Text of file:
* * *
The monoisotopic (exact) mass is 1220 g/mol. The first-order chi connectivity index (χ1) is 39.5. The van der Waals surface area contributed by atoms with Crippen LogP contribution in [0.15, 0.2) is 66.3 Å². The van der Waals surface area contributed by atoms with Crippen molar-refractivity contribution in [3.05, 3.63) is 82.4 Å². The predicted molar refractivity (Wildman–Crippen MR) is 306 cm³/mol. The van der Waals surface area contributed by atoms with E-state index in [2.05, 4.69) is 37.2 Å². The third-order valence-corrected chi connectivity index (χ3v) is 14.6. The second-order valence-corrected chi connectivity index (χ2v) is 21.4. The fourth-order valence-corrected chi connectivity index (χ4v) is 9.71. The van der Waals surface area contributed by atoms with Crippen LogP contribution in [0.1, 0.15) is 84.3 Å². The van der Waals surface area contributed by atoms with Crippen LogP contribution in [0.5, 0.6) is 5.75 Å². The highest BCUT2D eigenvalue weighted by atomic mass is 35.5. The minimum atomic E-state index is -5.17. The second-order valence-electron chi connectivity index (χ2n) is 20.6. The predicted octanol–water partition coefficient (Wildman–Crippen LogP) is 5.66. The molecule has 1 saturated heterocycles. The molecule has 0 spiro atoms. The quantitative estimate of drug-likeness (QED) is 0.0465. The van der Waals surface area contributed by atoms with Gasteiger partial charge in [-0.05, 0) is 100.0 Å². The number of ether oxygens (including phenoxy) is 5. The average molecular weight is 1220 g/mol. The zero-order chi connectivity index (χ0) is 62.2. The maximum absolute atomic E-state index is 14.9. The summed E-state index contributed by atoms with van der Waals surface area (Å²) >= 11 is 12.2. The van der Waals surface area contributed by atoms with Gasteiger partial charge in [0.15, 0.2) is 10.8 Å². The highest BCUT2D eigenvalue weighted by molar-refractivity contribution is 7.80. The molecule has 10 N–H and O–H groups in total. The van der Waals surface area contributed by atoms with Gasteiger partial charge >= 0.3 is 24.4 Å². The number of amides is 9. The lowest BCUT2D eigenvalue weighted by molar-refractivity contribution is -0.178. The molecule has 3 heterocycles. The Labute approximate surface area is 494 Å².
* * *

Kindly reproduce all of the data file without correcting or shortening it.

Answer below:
The monoisotopic (exact) mass is 1220 g/mol. The first-order chi connectivity index (χ1) is 39.5. The van der Waals surface area contributed by atoms with Crippen LogP contribution in [0.15, 0.2) is 66.3 Å². The van der Waals surface area contributed by atoms with Crippen molar-refractivity contribution in [3.05, 3.63) is 82.4 Å². The predicted molar refractivity (Wildman–Crippen MR) is 306 cm³/mol. The van der Waals surface area contributed by atoms with E-state index in [2.05, 4.69) is 37.2 Å². The third-order valence-corrected chi connectivity index (χ3v) is 14.6. The second-order valence-corrected chi connectivity index (χ2v) is 21.4. The fourth-order valence-corrected chi connectivity index (χ4v) is 9.71. The van der Waals surface area contributed by atoms with Crippen LogP contribution in [0.1, 0.15) is 84.3 Å². The van der Waals surface area contributed by atoms with Crippen LogP contribution in [0.5, 0.6) is 5.75 Å². The highest BCUT2D eigenvalue weighted by atomic mass is 35.5. The minimum atomic E-state index is -5.17. The second-order valence-electron chi connectivity index (χ2n) is 20.6. The predicted octanol–water partition coefficient (Wildman–Crippen LogP) is 5.66. The molecule has 1 saturated heterocycles. The molecule has 0 spiro atoms. The quantitative estimate of drug-likeness (QED) is 0.0465. The van der Waals surface area contributed by atoms with Gasteiger partial charge in [-0.05, 0) is 100.0 Å². The number of ether oxygens (including phenoxy) is 5. The average molecular weight is 1220 g/mol. The zero-order chi connectivity index (χ0) is 62.2. The maximum absolute atomic E-state index is 14.9. The summed E-state index contributed by atoms with van der Waals surface area (Å²) >= 11 is 12.2. The van der Waals surface area contributed by atoms with Gasteiger partial charge in [0.15, 0.2) is 10.8 Å². The highest BCUT2D eigenvalue weighted by molar-refractivity contribution is 7.80. The molecule has 10 N–H and O–H groups in total. The van der Waals surface area contributed by atoms with Gasteiger partial charge >= 0.3 is 24.4 Å². The number of amides is 9. The lowest BCUT2D eigenvalue weighted by molar-refractivity contribution is -0.178. The molecule has 3 heterocycles. The Labute approximate surface area is 494 Å².